towards a philosophy of virtual existence in the midst of some very nice hydrangeas


sometimes one gets Caught Up in the web of Perception and starts to *think* deeply about why we are all here in the interweb and what we’re  creating as we all  t  y  p  e.

a friend called from Manhattan (he’s a night owl) late last night and we talked about the Films We Have Seen and What It All Means (mainly because we’ve decided not to see Blue Jasmine – we find such tragedy of human life and the follies of greed just too, too, despair-making).

he had interrupted (in a nice way) our Study Session (we often Pick a Subject and then read – actual books – and online articles and look for course descriptions to choose items from their syllabus and so on) so last night’s meandering down into the Rabbit Hole of the Interweb was left *hanging* in the air.

here’s as far we got –  – – – – –


“Forget trying to pass for normal. Follow your geekdom. Embrace nerditude. In the immortal words of Lafcadio Hearn, a geek of incredible obscurity whose work is still in print after a hundred years, “Woo the muse of the odd.” You may be a geek. You may have geek written all over you. You should aim to be one geek they’ll never forget. Don’t aim to be civilized. Don’t hope that straight people will keep you on as some sort of pet. To hell with them. You should fully realize what society has made of you and take a terrible revenge. Get weird. Get way weird. Get dangerously weird. Get sophisticatedly, thoroughly weird, and don’t do it halfway. Put every ounce of horsepower you have behind it. Don’t become a well-rounded person. Well-rounded people are smooth and dull. Become a thoroughly spiky person. Grow spikes from every angle. Stick in their throats like a pufferfish.”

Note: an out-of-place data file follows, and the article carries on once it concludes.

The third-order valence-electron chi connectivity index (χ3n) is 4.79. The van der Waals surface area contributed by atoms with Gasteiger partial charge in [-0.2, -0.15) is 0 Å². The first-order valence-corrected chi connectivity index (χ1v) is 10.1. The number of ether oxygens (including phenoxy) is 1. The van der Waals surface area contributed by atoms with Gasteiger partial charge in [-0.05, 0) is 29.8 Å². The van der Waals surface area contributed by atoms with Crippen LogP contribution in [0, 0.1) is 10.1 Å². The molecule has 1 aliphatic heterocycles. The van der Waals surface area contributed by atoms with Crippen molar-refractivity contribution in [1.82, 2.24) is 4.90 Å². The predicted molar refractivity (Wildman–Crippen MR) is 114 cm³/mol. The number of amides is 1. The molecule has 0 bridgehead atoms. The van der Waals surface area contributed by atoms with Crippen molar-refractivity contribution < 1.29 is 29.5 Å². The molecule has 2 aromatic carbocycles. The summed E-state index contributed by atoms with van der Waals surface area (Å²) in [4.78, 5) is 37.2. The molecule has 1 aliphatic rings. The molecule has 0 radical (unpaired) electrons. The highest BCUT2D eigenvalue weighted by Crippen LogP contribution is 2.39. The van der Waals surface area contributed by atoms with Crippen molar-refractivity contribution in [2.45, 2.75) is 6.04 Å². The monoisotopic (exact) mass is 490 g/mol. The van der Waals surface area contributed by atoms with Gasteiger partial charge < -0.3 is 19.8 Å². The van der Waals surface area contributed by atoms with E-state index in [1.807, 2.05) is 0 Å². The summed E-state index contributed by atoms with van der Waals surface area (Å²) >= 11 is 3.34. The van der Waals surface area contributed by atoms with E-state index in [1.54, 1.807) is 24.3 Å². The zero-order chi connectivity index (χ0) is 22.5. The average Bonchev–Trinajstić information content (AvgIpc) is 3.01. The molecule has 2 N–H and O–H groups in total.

― Bruce Sterling

“Science fiction is not about the freedom of imagination. It’s about a free imagination pinched and howling in a vise that other people call real life.”
― Bruce SterlingShaping Things

disintermediation [really? what about ‘spam’ filters making logistical decisions on hate crimes and anti-establishment language?]

Chantal Ackerman and Peter Greenaway? w o w

Stewart Brand – Rolling Stone 7 Dec 1972

Yet Spacewar, if anyone cared to notice, was a flawless crystal ball of things to come in computer science and computer use:

  1. It was intensely interactive in real time with the computer.

  2. It encouraged new programming by the user.

  3. It bonded human and machine through a responsive broadband interface of live graphics display.

  4. It served primarily as a communication device between humans.

  5. It was a game.

  6. It functioned best on, stand-alone equipment (and disrupted multiple-user equipment).

  7. It served human interest, not machine. (Spacewar is trivial to a computer.)

  8. It was delightful.

bringing us more up to date was a fascinating article (with no interview of MDNA herself, as far as we could see) on how she came to Rule.

OLYMPUS DIGITAL CAMERA OLYMPUS DIGITAL CAMERAand then there were some very nice hydrangeas at the Mission San Fernando Rey de España.